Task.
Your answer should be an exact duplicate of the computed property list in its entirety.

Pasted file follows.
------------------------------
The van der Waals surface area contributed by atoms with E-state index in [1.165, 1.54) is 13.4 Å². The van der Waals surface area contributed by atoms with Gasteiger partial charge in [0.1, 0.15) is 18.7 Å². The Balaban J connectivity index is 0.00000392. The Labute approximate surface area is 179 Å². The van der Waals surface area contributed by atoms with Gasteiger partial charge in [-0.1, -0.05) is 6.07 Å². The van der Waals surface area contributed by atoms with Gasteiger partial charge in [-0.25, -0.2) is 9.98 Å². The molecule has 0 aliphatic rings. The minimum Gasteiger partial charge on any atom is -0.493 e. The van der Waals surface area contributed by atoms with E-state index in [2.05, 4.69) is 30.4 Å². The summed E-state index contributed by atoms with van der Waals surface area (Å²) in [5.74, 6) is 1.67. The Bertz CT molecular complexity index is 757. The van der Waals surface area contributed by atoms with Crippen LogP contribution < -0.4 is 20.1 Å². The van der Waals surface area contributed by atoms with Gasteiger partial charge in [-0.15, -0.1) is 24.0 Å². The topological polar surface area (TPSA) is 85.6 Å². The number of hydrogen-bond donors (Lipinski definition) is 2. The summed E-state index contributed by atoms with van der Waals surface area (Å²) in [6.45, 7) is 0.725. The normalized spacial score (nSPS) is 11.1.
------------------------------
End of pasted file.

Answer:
The van der Waals surface area contributed by atoms with E-state index in [1.165, 1.54) is 13.4 Å². The van der Waals surface area contributed by atoms with Gasteiger partial charge in [0.1, 0.15) is 18.7 Å². The Balaban J connectivity index is 0.00000392. The Labute approximate surface area is 179 Å². The van der Waals surface area contributed by atoms with Gasteiger partial charge in [-0.1, -0.05) is 6.07 Å². The van der Waals surface area contributed by atoms with Gasteiger partial charge in [-0.25, -0.2) is 9.98 Å². The molecule has 0 aliphatic rings. The minimum Gasteiger partial charge on any atom is -0.493 e. The van der Waals surface area contributed by atoms with E-state index in [2.05, 4.69) is 30.4 Å². The summed E-state index contributed by atoms with van der Waals surface area (Å²) in [5.74, 6) is 1.67. The Bertz CT molecular complexity index is 757. The van der Waals surface area contributed by atoms with Crippen LogP contribution < -0.4 is 20.1 Å². The van der Waals surface area contributed by atoms with Gasteiger partial charge in [-0.15, -0.1) is 24.0 Å². The topological polar surface area (TPSA) is 85.6 Å². The number of hydrogen-bond donors (Lipinski definition) is 2. The summed E-state index contributed by atoms with van der Waals surface area (Å²) in [6.45, 7) is 0.725. The normalized spacial score (nSPS) is 11.1.